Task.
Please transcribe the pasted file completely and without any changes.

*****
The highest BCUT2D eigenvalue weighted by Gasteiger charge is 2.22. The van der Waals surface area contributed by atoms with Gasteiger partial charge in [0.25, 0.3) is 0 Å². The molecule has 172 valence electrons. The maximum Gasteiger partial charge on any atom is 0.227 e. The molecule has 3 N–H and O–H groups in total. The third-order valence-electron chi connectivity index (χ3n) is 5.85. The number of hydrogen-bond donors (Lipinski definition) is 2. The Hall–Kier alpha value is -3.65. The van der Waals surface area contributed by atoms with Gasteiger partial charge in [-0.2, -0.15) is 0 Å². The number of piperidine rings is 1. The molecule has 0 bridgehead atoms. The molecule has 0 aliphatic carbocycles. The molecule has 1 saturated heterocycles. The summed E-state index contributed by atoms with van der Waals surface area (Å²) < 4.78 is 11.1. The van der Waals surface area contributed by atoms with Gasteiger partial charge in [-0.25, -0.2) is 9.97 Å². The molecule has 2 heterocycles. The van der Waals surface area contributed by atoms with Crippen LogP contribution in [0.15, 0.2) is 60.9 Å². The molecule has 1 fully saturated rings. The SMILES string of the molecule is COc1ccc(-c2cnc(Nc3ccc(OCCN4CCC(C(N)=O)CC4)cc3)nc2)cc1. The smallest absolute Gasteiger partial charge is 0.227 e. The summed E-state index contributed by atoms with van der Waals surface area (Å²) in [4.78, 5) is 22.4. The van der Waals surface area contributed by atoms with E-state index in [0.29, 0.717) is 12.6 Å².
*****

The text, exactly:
The highest BCUT2D eigenvalue weighted by Gasteiger charge is 2.22. The van der Waals surface area contributed by atoms with Gasteiger partial charge in [0.25, 0.3) is 0 Å². The molecule has 172 valence electrons. The maximum Gasteiger partial charge on any atom is 0.227 e. The molecule has 3 N–H and O–H groups in total. The third-order valence-electron chi connectivity index (χ3n) is 5.85. The number of hydrogen-bond donors (Lipinski definition) is 2. The Hall–Kier alpha value is -3.65. The van der Waals surface area contributed by atoms with Gasteiger partial charge in [-0.2, -0.15) is 0 Å². The number of piperidine rings is 1. The molecule has 0 bridgehead atoms. The molecule has 0 aliphatic carbocycles. The molecule has 1 saturated heterocycles. The summed E-state index contributed by atoms with van der Waals surface area (Å²) < 4.78 is 11.1. The van der Waals surface area contributed by atoms with Gasteiger partial charge in [-0.25, -0.2) is 9.97 Å². The molecule has 2 heterocycles. The van der Waals surface area contributed by atoms with Crippen LogP contribution in [0.15, 0.2) is 60.9 Å². The molecule has 1 fully saturated rings. The SMILES string of the molecule is COc1ccc(-c2cnc(Nc3ccc(OCCN4CCC(C(N)=O)CC4)cc3)nc2)cc1. The smallest absolute Gasteiger partial charge is 0.227 e. The summed E-state index contributed by atoms with van der Waals surface area (Å²) in [4.78, 5) is 22.4. The van der Waals surface area contributed by atoms with E-state index in [0.29, 0.717) is 12.6 Å².